A screenshot from a session where artists shared self-portraits, at the inaugural (and virtual) Latinx KidLit book festival, held December 4–5, 2020. (Photo courtesy of Ismée Williams.)

There were some hiccups, of course. Some panels had to be rearranged. Technical snafus were expected, and not all could be prevented. But what Mayra, Alex, and I will remember is the overwhelming support of the children’s book community. SCBWI was our first sponsor — and we approached them not for money but for outreach. The New York Public Library signed on to help promote, as did the NCTE. We got a call from NPR asking if they could do a story about the festival.

During a previous SCBWI keynote, Elizabeth Acevedo had shared her own powerful experience of being seen and heard by an award-winning author when she was a sixth-grade student in a New York City public school. (Elizabeth retold this story during our opening ­session for the Latinx KidLit Book ­Festival, so you too can hear it directly from her.) We wanted to create something similar for our festival. We put out an advance call for students’ questions, and then were able to incorporate as many of them as possible into the programming. This effort was for the kids, to provide them with that opportunity to see that their thoughts hold value, to allow them to be seen and heard during this awful pandemic when schooling is disrupted and everyone is separated by a screen or a mask. The kids’ questions were amazing and inspiring, even better than we’d imagined. We weren’t anticipating the response from the authors and illustrators, many of whom melted at the sight of earnest children asking their questions onscreen. We also weren’t anticipating the response from educators. One teacher said that submitting questions for the festival was the one assignment that got the entire class excited — and she emphasized how difficult it is to get middle schoolers excited about anything school-related these days.

Some student questions were directed to a specific author for a specific book. Bella, a fifth grader from California, asked Newbery Award winner Meg Medina, “Is Merci Suárez Changes Gears based on your life or is it just a story?” Some questions focused on craft. Seventh grader Tessa J. asked Ibi Zoboi, “How do you find a writing style that really feels like you?” Some questions touched on adversity. John David, a fifth grader from Bangkok, asked, “What was the greatest disappointment in your career?” Some questions were philosophical. Christopher, a New Jersey twelfth grader, asked, “If you were able to tell your younger writing self anything, what would you tell them?” And many questions showcased the wonders and delight of reading and creating stories. Victoria, a fifth grader in California, asked, “If you could reread any story again for the first time, what would it be?”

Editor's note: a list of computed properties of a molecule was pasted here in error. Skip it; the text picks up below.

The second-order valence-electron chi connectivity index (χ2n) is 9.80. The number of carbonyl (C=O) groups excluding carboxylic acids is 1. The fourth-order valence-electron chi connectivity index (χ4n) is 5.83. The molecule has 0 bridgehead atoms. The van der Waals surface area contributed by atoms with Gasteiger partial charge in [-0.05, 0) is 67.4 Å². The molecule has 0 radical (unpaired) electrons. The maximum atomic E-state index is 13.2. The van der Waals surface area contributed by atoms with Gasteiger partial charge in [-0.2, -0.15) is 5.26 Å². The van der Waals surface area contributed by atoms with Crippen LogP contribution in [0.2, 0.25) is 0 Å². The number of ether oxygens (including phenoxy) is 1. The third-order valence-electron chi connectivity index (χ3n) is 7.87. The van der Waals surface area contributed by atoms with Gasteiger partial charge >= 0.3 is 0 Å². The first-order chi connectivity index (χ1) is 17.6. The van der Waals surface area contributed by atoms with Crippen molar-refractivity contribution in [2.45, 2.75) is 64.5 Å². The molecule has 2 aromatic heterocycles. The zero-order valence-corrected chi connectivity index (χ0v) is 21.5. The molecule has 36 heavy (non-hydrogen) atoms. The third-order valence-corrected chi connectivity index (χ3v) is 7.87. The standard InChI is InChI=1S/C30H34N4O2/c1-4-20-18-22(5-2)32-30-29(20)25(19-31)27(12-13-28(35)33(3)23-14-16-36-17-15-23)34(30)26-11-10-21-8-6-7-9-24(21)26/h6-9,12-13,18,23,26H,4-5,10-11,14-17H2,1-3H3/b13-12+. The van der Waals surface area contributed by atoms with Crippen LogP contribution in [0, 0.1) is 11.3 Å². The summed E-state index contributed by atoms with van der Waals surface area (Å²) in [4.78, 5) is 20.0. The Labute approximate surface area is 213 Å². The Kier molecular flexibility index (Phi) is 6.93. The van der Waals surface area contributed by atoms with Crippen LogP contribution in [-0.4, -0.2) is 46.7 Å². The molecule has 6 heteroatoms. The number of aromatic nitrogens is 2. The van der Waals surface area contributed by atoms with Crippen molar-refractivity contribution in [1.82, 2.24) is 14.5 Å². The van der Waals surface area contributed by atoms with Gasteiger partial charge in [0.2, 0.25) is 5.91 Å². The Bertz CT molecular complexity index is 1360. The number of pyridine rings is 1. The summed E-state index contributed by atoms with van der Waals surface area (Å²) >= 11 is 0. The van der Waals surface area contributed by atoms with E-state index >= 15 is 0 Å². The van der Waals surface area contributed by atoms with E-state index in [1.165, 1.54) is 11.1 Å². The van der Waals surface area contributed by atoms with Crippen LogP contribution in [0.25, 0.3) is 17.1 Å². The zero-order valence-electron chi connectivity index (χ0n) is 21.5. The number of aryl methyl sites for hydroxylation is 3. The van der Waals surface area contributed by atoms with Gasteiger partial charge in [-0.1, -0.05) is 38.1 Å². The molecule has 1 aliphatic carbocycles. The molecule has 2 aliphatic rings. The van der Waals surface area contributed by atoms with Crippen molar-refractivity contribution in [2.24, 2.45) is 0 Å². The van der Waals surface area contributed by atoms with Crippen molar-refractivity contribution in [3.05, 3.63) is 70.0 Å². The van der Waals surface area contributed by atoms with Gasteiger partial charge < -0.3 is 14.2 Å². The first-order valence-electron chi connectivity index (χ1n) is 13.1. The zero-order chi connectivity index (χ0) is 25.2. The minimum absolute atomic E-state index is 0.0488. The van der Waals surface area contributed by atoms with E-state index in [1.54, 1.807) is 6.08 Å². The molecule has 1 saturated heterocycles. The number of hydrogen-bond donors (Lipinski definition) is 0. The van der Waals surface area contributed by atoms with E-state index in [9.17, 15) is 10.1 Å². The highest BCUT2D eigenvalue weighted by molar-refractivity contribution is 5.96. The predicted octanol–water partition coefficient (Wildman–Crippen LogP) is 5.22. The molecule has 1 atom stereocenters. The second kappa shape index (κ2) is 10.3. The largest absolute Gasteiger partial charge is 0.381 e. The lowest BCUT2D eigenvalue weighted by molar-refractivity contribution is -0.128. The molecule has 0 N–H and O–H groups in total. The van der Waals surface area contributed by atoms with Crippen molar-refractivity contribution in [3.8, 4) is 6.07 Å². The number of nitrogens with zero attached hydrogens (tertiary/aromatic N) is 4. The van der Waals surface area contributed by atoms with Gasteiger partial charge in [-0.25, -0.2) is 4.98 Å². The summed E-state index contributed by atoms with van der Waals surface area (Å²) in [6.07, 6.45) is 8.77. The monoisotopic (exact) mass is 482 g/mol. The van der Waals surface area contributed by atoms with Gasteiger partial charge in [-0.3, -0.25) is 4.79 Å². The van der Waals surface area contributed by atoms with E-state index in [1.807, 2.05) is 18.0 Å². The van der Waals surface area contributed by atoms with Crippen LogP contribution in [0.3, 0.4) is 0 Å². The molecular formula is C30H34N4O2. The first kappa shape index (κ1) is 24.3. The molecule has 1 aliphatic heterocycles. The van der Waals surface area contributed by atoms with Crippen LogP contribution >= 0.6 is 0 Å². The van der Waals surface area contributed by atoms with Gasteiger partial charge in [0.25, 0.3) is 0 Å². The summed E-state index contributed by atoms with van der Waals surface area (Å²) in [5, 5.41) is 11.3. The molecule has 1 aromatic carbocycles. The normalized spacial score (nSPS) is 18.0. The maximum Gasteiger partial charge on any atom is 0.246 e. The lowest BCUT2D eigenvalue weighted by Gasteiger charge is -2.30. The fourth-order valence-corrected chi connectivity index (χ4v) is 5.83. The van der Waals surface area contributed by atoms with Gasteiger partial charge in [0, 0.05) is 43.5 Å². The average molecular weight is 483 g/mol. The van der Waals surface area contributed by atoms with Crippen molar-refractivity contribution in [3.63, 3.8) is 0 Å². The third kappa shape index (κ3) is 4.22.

To make the experience even sweeter, we asked publishers if they would donate classroom sets of books so we could send them to the schools that submitted questions. Over sixty classroom sets were mailed out. Importantly, the students whose questions were used in the festival were recognized by their school and their teachers. Many of the teachers, we have been told, used these books in the classroom, learning about both the authors and their stories.

Looking back, we are grateful for the opportunity to have created the Latinx KidLit Book Festival 2020, an experience that can continue to bring authors and illustrators into classrooms and uplift many through the power and diversity of our stories. All panels still can be viewed on the Las Musas YouTube page. We even have a podcast so listeners can access content on the go. Looking ahead, we hope the Latinx KidLit Book Festival will continue in the years to come. Hopefully the pandemic will be behind us by then. Hopefully an in-person component will be included, though the silver lining of current circumstances is the reach we were able to attain, both in terms of festival participants and an audience who might not have been able to afford to travel to an in-person event. We know that no matter what, the goal of the festival will remain: to engage with students and teachers, indeed readers of all backgrounds and ages, and make them feel valued while sharing the joy of story.

From the May/June 2021 special issue of The Horn Book Magazine: The Pura Belpré Award at 25.

Ismée Williams

Ismée Williams is the author of YA contemporary #OwnVoices novels Water in May and This Train Is Being Held (both Amulet/Abrams). She is also a pediatric cardiologist who has worked in New York City for over twenty years. The daughter of a Cuban immigrant, she was partially raised by her abuelos.